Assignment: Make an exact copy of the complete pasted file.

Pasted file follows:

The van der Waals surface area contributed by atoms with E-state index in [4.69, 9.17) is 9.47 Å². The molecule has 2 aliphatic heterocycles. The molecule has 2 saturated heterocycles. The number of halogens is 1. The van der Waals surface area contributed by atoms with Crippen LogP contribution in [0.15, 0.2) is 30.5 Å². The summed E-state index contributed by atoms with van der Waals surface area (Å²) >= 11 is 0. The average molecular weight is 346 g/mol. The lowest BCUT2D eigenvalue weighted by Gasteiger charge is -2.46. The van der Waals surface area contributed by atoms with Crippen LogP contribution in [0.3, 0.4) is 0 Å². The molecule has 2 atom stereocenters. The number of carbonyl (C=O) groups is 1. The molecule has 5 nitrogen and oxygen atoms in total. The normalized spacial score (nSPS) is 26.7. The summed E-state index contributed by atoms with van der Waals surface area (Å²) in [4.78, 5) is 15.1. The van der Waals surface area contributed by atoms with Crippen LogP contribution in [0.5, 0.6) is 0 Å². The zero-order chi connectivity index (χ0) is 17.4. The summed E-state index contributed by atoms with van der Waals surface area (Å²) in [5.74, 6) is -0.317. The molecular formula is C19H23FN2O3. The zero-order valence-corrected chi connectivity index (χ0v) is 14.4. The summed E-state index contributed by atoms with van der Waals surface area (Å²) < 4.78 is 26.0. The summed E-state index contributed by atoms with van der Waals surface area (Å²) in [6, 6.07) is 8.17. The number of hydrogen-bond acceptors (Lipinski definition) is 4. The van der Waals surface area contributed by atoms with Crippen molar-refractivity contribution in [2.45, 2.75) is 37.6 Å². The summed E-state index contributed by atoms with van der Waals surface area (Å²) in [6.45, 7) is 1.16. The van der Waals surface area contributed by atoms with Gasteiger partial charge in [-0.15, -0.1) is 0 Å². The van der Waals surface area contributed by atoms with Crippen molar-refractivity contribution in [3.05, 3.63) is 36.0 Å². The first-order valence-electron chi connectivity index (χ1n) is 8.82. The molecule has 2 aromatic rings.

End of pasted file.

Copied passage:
The van der Waals surface area contributed by atoms with E-state index in [4.69, 9.17) is 9.47 Å². The molecule has 2 aliphatic heterocycles. The molecule has 2 saturated heterocycles. The number of halogens is 1. The van der Waals surface area contributed by atoms with Crippen LogP contribution in [0.15, 0.2) is 30.5 Å². The summed E-state index contributed by atoms with van der Waals surface area (Å²) >= 11 is 0. The average molecular weight is 346 g/mol. The lowest BCUT2D eigenvalue weighted by Gasteiger charge is -2.46. The van der Waals surface area contributed by atoms with Crippen LogP contribution in [0.3, 0.4) is 0 Å². The molecule has 2 atom stereocenters. The number of carbonyl (C=O) groups is 1. The molecule has 5 nitrogen and oxygen atoms in total. The normalized spacial score (nSPS) is 26.7. The summed E-state index contributed by atoms with van der Waals surface area (Å²) in [4.78, 5) is 15.1. The van der Waals surface area contributed by atoms with Crippen LogP contribution in [0.5, 0.6) is 0 Å². The zero-order chi connectivity index (χ0) is 17.4. The summed E-state index contributed by atoms with van der Waals surface area (Å²) in [5.74, 6) is -0.317. The molecular formula is C19H23FN2O3. The zero-order valence-corrected chi connectivity index (χ0v) is 14.4. The summed E-state index contributed by atoms with van der Waals surface area (Å²) < 4.78 is 26.0. The summed E-state index contributed by atoms with van der Waals surface area (Å²) in [6, 6.07) is 8.17. The number of hydrogen-bond acceptors (Lipinski definition) is 4. The van der Waals surface area contributed by atoms with Crippen molar-refractivity contribution in [2.45, 2.75) is 37.6 Å². The summed E-state index contributed by atoms with van der Waals surface area (Å²) in [6.45, 7) is 1.16. The van der Waals surface area contributed by atoms with Gasteiger partial charge in [-0.15, -0.1) is 0 Å². The van der Waals surface area contributed by atoms with Crippen molar-refractivity contribution in [3.05, 3.63) is 36.0 Å². The first-order valence-electron chi connectivity index (χ1n) is 8.82. The molecule has 2 aromatic rings.